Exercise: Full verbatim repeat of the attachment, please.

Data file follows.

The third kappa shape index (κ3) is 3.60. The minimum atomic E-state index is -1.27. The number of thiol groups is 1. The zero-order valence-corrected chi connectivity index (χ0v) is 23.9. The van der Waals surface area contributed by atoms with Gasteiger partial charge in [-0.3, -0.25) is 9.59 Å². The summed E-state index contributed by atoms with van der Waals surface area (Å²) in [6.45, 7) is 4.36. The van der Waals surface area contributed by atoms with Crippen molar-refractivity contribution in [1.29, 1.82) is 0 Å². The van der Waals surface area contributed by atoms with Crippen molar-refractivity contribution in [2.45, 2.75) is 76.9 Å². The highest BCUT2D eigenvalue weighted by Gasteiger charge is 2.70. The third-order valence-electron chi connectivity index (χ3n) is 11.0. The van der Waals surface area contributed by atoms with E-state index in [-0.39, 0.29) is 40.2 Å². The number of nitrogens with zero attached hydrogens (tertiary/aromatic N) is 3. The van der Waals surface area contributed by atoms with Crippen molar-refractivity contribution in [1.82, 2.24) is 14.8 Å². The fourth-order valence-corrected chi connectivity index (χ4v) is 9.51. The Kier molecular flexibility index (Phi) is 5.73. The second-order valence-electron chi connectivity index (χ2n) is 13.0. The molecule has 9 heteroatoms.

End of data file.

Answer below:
The third kappa shape index (κ3) is 3.60. The minimum atomic E-state index is -1.27. The number of thiol groups is 1. The zero-order valence-corrected chi connectivity index (χ0v) is 23.9. The van der Waals surface area contributed by atoms with Gasteiger partial charge in [-0.3, -0.25) is 9.59 Å². The summed E-state index contributed by atoms with van der Waals surface area (Å²) in [6.45, 7) is 4.36. The van der Waals surface area contributed by atoms with Crippen molar-refractivity contribution in [1.29, 1.82) is 0 Å². The van der Waals surface area contributed by atoms with Crippen molar-refractivity contribution in [2.45, 2.75) is 76.9 Å². The highest BCUT2D eigenvalue weighted by Gasteiger charge is 2.70. The third-order valence-electron chi connectivity index (χ3n) is 11.0. The van der Waals surface area contributed by atoms with E-state index in [-0.39, 0.29) is 40.2 Å². The number of nitrogens with zero attached hydrogens (tertiary/aromatic N) is 3. The van der Waals surface area contributed by atoms with Crippen molar-refractivity contribution in [1.82, 2.24) is 14.8 Å². The fourth-order valence-corrected chi connectivity index (χ4v) is 9.51. The Kier molecular flexibility index (Phi) is 5.73. The second-order valence-electron chi connectivity index (χ2n) is 13.0. The molecule has 9 heteroatoms.